Welcome to Part 2 on What is a rent review in a commercial lease? Here we will discuss any time limits that may apply, the process for conducting independent reviews and how to commence a market rent review.

Do any time limits apply?

It is in the interests of both parties to avoid drawing out the entire process. For this reason, your leasing lawyer should include a clause that imposes a time limitation on disputing the new rental amount. It is common for the commercial lease terms to stipulate that after a 28-day period, the proposed new rental amount will be deemed to have been accepted by the tenant if no response is received.

Independent reviews

If both parties agree to an independent review, both lessee and lessor have a chance to present submissions to the independent valuer. Once a valuer decides on an appropriate rental amount, their decision is typically binding. The 2 parties will generally share the costs of appointment.

When valuers conduct a valuation, they have the power to apply valuation principles fairly broadly. When drafting your lease agreement, your leasing lawyer should consider inserting clear valuation criteria for conducting market rent reviews. This criteria will set out what a valuer should and should not give consideration to and whether any assumptions should or should not be made.

Starting a market rent review

The terms of the commercial lease will typically dictate which party may start a market rent review. Generally, both parties are empowered to commence a market rent review. Having said this, there are some key distinctions to be made between commercial and retail leases.

A tenant is entitled to seek a ‘rental determination’ under section 32 of the Retail Leases Act (NSW). If the rental determination doesn’t occur before the option date, the option period will be extended to the date on which the tenant is notified of the determination. This allows the tenant to carefully consider the new rental amount when choosing whether to exercise the renewal option. If an early determination does occur, the tenant will have 21 days to exercise their option.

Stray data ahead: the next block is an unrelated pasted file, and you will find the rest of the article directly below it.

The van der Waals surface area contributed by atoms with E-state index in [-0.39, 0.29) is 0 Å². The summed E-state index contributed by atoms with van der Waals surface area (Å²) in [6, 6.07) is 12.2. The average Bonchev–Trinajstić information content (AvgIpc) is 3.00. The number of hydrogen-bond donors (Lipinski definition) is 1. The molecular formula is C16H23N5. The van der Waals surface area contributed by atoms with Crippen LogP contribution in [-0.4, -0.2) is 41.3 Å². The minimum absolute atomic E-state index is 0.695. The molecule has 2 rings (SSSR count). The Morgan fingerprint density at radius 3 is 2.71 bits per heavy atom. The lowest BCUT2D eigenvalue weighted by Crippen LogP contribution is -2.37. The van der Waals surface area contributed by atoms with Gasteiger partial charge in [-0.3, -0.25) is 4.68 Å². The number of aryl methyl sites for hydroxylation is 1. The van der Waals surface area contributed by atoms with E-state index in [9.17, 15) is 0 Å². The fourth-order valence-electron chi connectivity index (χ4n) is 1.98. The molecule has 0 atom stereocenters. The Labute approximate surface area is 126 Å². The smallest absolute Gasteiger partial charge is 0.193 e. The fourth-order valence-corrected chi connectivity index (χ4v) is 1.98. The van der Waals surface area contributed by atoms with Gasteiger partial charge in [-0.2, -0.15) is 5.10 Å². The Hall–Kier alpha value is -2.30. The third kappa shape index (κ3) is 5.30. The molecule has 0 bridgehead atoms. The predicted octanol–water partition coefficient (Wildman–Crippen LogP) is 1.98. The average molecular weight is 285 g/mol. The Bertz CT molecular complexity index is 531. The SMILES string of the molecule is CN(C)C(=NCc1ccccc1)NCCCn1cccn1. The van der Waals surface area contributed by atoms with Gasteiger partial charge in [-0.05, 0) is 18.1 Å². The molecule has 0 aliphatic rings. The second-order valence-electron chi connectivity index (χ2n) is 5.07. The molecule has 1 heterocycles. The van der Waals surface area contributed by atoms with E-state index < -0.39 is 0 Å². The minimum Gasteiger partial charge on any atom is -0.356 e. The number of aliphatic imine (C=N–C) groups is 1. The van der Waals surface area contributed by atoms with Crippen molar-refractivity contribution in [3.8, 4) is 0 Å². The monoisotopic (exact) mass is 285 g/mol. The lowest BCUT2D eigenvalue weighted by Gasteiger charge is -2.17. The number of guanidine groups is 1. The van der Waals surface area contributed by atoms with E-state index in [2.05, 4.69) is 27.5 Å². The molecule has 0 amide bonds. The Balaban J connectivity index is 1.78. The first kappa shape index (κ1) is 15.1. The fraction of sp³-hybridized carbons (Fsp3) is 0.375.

Time is usually of the essence in commercial leases. It is prudent that, as the lessor, you ensure that after a certain time you are entitled to commence the rent review process. These time limits must be strictly adhered to if you wish to avoid losing the right to review altogether.

What are ratchet clauses?

A ratchet clause is illegal in retail lease agreements. They aim to prevent decreases in rent following a market rent review. A decrease in rent might occur when the market conditions are weak and the rental amount decreases in the surrounding properties. As the market rent review must be a ‘true market rent review’, the new rental amount can technically be less than it was previously.

Should I use a market rent review?

The right method of rent review is largely dependent on the current and projected market conditions, as well as your individual business. If it appeals to you to have absolute certainty as to how much you will owe or be owed down the track, a fixed percentage or CPI may be more suitable. A market rent review is more risky, as it is difficult to know how the surrounding businesses with similar leases will perform. As a tenant, a weak marketplace might make a market rent review more attractive (the rent could decrease). If you’re a landlord, and the conditions look like they will continue to be strong in the marketplace, a market rent review might be the more profitable option and be worth the risk.

Conclusion

If you’re a landlord or a tenant in need of legal assistance in drafting or reviewing the terms of your retail or commercial lease, contact LegalVision on 1300 544 755 and discuss your matter with one of our leasing lawyers.

Emma Heuston

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